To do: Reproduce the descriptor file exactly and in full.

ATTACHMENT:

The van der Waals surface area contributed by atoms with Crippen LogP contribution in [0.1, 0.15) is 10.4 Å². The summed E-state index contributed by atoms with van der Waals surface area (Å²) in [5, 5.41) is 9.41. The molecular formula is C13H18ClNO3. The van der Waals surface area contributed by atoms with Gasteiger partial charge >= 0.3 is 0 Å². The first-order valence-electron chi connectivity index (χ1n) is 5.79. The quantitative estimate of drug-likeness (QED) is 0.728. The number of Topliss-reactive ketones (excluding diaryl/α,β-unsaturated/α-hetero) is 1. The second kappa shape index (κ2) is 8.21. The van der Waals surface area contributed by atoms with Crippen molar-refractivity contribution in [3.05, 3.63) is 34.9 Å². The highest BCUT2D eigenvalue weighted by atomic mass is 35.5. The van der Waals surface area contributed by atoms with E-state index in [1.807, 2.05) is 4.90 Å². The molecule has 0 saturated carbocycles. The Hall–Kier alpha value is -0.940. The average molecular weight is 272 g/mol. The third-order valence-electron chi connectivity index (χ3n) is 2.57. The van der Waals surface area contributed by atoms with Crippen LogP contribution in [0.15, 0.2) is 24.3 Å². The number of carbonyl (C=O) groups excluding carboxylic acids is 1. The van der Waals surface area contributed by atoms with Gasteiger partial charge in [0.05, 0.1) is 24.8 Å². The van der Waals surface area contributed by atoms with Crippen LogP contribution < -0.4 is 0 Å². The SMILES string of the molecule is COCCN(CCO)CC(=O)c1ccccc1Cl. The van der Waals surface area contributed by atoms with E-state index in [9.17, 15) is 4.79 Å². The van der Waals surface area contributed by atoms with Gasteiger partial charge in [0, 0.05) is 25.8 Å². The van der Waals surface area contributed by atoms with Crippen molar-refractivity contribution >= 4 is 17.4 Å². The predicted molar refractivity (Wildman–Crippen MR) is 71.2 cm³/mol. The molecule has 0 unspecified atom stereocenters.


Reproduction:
The van der Waals surface area contributed by atoms with Crippen LogP contribution in [0.1, 0.15) is 10.4 Å². The summed E-state index contributed by atoms with van der Waals surface area (Å²) in [5, 5.41) is 9.41. The molecular formula is C13H18ClNO3. The van der Waals surface area contributed by atoms with Gasteiger partial charge >= 0.3 is 0 Å². The first-order valence-electron chi connectivity index (χ1n) is 5.79. The quantitative estimate of drug-likeness (QED) is 0.728. The number of Topliss-reactive ketones (excluding diaryl/α,β-unsaturated/α-hetero) is 1. The second kappa shape index (κ2) is 8.21. The van der Waals surface area contributed by atoms with Crippen molar-refractivity contribution in [3.05, 3.63) is 34.9 Å². The highest BCUT2D eigenvalue weighted by atomic mass is 35.5. The van der Waals surface area contributed by atoms with E-state index in [1.807, 2.05) is 4.90 Å². The molecule has 0 saturated carbocycles. The Hall–Kier alpha value is -0.940. The average molecular weight is 272 g/mol. The third-order valence-electron chi connectivity index (χ3n) is 2.57. The van der Waals surface area contributed by atoms with Crippen LogP contribution in [0.15, 0.2) is 24.3 Å². The number of carbonyl (C=O) groups excluding carboxylic acids is 1. The van der Waals surface area contributed by atoms with Gasteiger partial charge in [0.05, 0.1) is 24.8 Å². The van der Waals surface area contributed by atoms with Crippen LogP contribution < -0.4 is 0 Å². The SMILES string of the molecule is COCCN(CCO)CC(=O)c1ccccc1Cl. The van der Waals surface area contributed by atoms with E-state index in [9.17, 15) is 4.79 Å². The van der Waals surface area contributed by atoms with Gasteiger partial charge in [0, 0.05) is 25.8 Å². The van der Waals surface area contributed by atoms with Crippen molar-refractivity contribution >= 4 is 17.4 Å². The predicted molar refractivity (Wildman–Crippen MR) is 71.2 cm³/mol. The molecule has 0 unspecified atom stereocenters.